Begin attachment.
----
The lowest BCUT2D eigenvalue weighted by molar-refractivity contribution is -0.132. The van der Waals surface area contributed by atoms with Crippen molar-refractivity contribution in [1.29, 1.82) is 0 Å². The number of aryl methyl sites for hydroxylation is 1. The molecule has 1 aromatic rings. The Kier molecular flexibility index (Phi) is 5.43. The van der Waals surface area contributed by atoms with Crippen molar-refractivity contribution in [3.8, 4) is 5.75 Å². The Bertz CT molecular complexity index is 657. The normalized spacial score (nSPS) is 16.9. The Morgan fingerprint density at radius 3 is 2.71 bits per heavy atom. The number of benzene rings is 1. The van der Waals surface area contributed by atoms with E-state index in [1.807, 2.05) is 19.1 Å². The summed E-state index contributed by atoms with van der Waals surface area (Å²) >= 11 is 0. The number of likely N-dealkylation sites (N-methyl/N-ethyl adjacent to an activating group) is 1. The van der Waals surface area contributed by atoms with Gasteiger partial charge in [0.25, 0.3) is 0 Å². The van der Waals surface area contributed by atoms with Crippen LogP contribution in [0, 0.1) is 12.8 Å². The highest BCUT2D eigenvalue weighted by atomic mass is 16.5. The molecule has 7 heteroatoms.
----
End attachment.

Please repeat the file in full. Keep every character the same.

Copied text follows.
The lowest BCUT2D eigenvalue weighted by molar-refractivity contribution is -0.132. The van der Waals surface area contributed by atoms with Crippen molar-refractivity contribution in [1.29, 1.82) is 0 Å². The number of aryl methyl sites for hydroxylation is 1. The molecule has 1 aromatic rings. The Kier molecular flexibility index (Phi) is 5.43. The van der Waals surface area contributed by atoms with Crippen molar-refractivity contribution in [3.8, 4) is 5.75 Å². The Bertz CT molecular complexity index is 657. The normalized spacial score (nSPS) is 16.9. The Morgan fingerprint density at radius 3 is 2.71 bits per heavy atom. The number of benzene rings is 1. The van der Waals surface area contributed by atoms with E-state index in [1.807, 2.05) is 19.1 Å². The summed E-state index contributed by atoms with van der Waals surface area (Å²) >= 11 is 0. The number of likely N-dealkylation sites (N-methyl/N-ethyl adjacent to an activating group) is 1. The van der Waals surface area contributed by atoms with Gasteiger partial charge in [0.25, 0.3) is 0 Å². The van der Waals surface area contributed by atoms with Crippen LogP contribution in [0, 0.1) is 12.8 Å². The highest BCUT2D eigenvalue weighted by atomic mass is 16.5. The molecule has 7 heteroatoms.